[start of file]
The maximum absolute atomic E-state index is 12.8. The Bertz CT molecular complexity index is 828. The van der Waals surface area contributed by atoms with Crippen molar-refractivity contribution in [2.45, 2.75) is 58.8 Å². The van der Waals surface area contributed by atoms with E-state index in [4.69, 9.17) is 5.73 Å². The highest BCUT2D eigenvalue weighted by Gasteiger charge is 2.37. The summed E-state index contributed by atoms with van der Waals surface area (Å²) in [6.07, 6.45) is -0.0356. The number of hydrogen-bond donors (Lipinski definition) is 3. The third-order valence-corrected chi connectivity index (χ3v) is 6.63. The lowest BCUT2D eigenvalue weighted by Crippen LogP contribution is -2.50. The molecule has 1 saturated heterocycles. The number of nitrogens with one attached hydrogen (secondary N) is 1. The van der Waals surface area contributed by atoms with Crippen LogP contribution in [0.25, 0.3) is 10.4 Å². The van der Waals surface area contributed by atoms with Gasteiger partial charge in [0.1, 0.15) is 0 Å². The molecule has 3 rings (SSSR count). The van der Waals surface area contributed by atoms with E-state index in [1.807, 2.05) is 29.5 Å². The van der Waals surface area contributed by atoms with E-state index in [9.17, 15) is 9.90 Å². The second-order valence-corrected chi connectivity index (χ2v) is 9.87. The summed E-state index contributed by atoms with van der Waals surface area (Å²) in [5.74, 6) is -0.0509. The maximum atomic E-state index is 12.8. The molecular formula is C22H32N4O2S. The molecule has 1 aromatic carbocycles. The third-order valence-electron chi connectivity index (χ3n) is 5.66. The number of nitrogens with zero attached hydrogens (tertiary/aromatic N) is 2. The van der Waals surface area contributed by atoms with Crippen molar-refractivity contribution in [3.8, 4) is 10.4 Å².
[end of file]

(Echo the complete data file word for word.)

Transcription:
The maximum absolute atomic E-state index is 12.8. The Bertz CT molecular complexity index is 828. The van der Waals surface area contributed by atoms with Crippen molar-refractivity contribution in [2.45, 2.75) is 58.8 Å². The van der Waals surface area contributed by atoms with E-state index in [4.69, 9.17) is 5.73 Å². The highest BCUT2D eigenvalue weighted by Gasteiger charge is 2.37. The summed E-state index contributed by atoms with van der Waals surface area (Å²) in [6.07, 6.45) is -0.0356. The number of hydrogen-bond donors (Lipinski definition) is 3. The third-order valence-corrected chi connectivity index (χ3v) is 6.63. The lowest BCUT2D eigenvalue weighted by Crippen LogP contribution is -2.50. The molecule has 1 saturated heterocycles. The number of nitrogens with one attached hydrogen (secondary N) is 1. The van der Waals surface area contributed by atoms with Crippen LogP contribution in [0.25, 0.3) is 10.4 Å². The van der Waals surface area contributed by atoms with Gasteiger partial charge in [0.1, 0.15) is 0 Å². The molecule has 3 rings (SSSR count). The van der Waals surface area contributed by atoms with E-state index in [1.807, 2.05) is 29.5 Å². The van der Waals surface area contributed by atoms with E-state index in [9.17, 15) is 9.90 Å². The second-order valence-corrected chi connectivity index (χ2v) is 9.87. The summed E-state index contributed by atoms with van der Waals surface area (Å²) in [5.74, 6) is -0.0509. The maximum atomic E-state index is 12.8. The molecular formula is C22H32N4O2S. The molecule has 1 aromatic carbocycles. The third-order valence-electron chi connectivity index (χ3n) is 5.66. The number of nitrogens with zero attached hydrogens (tertiary/aromatic N) is 2. The van der Waals surface area contributed by atoms with Crippen molar-refractivity contribution in [3.8, 4) is 10.4 Å².